The seven major industries Brookings recommended Nevada focus on include:
* Tourism, gaming and entertainment -- "Going forward the focus for this massive base industry in Nevada should be on attracting visitors from varied markets with new and diversified offerings as well as leveraging the world-class capabilities that already exist here to create new sources of growth. Target opportunities in this huge sector include: Nevada as the U.S. online gaming center; Las Vegas as the intellectual capital of global gaming; gaming manufacturing; diversifying into niche tourism markets; retirees and second home owners; and film and media development."
* Health and medical services -- "Bringing the low level of medical service production in Nevada just somewhat closer to the national average would generate substantial, stable economic activity and high-quality jobs in the state while improving health outcomes.Target opportunities here include: surgical specializations and stemming the ‘leakage' of surgical procedures out of state; geriatrics and related services; the disaggregation of medical service delivery; and leveraging a strong medical/health sector to build other emerging industries."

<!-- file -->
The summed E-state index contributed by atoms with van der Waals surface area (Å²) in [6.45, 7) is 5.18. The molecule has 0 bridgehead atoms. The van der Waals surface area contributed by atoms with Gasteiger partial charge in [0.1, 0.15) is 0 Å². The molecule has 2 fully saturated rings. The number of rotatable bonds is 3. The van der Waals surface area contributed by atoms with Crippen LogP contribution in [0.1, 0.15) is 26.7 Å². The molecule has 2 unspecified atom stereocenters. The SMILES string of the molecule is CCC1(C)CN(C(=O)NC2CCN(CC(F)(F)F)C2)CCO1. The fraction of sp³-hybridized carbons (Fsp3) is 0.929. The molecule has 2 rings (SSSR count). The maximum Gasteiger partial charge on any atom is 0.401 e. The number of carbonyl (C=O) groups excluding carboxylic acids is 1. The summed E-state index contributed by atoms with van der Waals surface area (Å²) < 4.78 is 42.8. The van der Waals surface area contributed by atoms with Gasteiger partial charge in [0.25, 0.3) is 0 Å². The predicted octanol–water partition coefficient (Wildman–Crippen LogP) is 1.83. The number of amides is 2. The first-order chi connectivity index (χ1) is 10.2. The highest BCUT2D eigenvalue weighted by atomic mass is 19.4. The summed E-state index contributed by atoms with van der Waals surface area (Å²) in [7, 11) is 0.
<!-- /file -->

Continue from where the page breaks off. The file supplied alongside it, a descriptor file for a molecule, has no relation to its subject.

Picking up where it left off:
* Business information technology ecosystems -- "Nevada has a short-term opportunity to create numerous jobs in low-to-moderate-skill business service segments already established in the state while simultaneously capitalizing on under-recognized technology anchors and building an environment to support higher-end IT industry growth over the long term.Target opportunities include call centers/customer service and back office/BPO (business process outsourcing)/shared services; e-commerce operations/headquarters; data centers; cloud computing/high performance computing; and cyber security."
* Clean energy -- "Clean energy is a high-potential target for Nevada because it capitalizes on the state's renewable resource base, its established geothermal expertise and headquarters strength, its proximity to large energy markets, and its capabilities in construction and project management. Key opportunities include: renewable component manufacturing; export of electricity; advancing and internationalizing geothermal development; and energy efficiency upgrades."